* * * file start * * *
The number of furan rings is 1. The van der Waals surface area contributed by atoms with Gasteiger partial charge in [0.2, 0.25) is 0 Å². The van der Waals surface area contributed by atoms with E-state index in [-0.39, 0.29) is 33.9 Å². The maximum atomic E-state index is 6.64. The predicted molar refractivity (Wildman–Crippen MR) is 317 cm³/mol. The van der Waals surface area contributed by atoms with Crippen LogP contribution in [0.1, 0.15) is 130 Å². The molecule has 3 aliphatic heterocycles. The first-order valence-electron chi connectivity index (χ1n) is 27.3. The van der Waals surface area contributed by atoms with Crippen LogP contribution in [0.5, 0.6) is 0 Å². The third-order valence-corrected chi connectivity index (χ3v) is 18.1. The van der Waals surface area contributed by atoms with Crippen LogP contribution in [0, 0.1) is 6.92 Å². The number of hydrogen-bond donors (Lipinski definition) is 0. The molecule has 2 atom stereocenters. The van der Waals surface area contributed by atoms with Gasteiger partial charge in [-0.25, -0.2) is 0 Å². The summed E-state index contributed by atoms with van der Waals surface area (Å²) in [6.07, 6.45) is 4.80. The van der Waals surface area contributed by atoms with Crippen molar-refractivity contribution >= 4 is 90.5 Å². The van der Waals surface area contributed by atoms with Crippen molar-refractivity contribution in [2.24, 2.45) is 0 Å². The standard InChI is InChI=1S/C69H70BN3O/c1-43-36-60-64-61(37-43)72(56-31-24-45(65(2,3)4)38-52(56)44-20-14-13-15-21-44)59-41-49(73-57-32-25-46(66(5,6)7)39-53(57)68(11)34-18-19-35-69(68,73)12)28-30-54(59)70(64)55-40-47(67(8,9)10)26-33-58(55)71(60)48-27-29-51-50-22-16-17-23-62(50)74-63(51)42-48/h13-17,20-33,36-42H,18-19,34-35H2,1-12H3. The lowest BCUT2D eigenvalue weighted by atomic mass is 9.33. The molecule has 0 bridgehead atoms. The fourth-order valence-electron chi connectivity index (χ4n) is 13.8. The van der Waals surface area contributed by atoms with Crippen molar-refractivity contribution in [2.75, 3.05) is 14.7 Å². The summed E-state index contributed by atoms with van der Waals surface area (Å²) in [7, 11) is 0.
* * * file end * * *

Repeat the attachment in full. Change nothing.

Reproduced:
The number of furan rings is 1. The van der Waals surface area contributed by atoms with Gasteiger partial charge in [0.2, 0.25) is 0 Å². The van der Waals surface area contributed by atoms with E-state index in [-0.39, 0.29) is 33.9 Å². The maximum atomic E-state index is 6.64. The predicted molar refractivity (Wildman–Crippen MR) is 317 cm³/mol. The van der Waals surface area contributed by atoms with Crippen LogP contribution in [0.1, 0.15) is 130 Å². The molecule has 3 aliphatic heterocycles. The first-order valence-electron chi connectivity index (χ1n) is 27.3. The van der Waals surface area contributed by atoms with Crippen LogP contribution in [0.5, 0.6) is 0 Å². The third-order valence-corrected chi connectivity index (χ3v) is 18.1. The van der Waals surface area contributed by atoms with Crippen LogP contribution in [0, 0.1) is 6.92 Å². The number of hydrogen-bond donors (Lipinski definition) is 0. The molecule has 2 atom stereocenters. The van der Waals surface area contributed by atoms with Gasteiger partial charge in [-0.25, -0.2) is 0 Å². The summed E-state index contributed by atoms with van der Waals surface area (Å²) in [6.07, 6.45) is 4.80. The van der Waals surface area contributed by atoms with Crippen molar-refractivity contribution >= 4 is 90.5 Å². The van der Waals surface area contributed by atoms with Crippen molar-refractivity contribution in [2.24, 2.45) is 0 Å². The standard InChI is InChI=1S/C69H70BN3O/c1-43-36-60-64-61(37-43)72(56-31-24-45(65(2,3)4)38-52(56)44-20-14-13-15-21-44)59-41-49(73-57-32-25-46(66(5,6)7)39-53(57)68(11)34-18-19-35-69(68,73)12)28-30-54(59)70(64)55-40-47(67(8,9)10)26-33-58(55)71(60)48-27-29-51-50-22-16-17-23-62(50)74-63(51)42-48/h13-17,20-33,36-42H,18-19,34-35H2,1-12H3. The lowest BCUT2D eigenvalue weighted by atomic mass is 9.33. The molecule has 0 bridgehead atoms. The fourth-order valence-electron chi connectivity index (χ4n) is 13.8. The van der Waals surface area contributed by atoms with Crippen molar-refractivity contribution in [2.75, 3.05) is 14.7 Å². The summed E-state index contributed by atoms with van der Waals surface area (Å²) in [7, 11) is 0.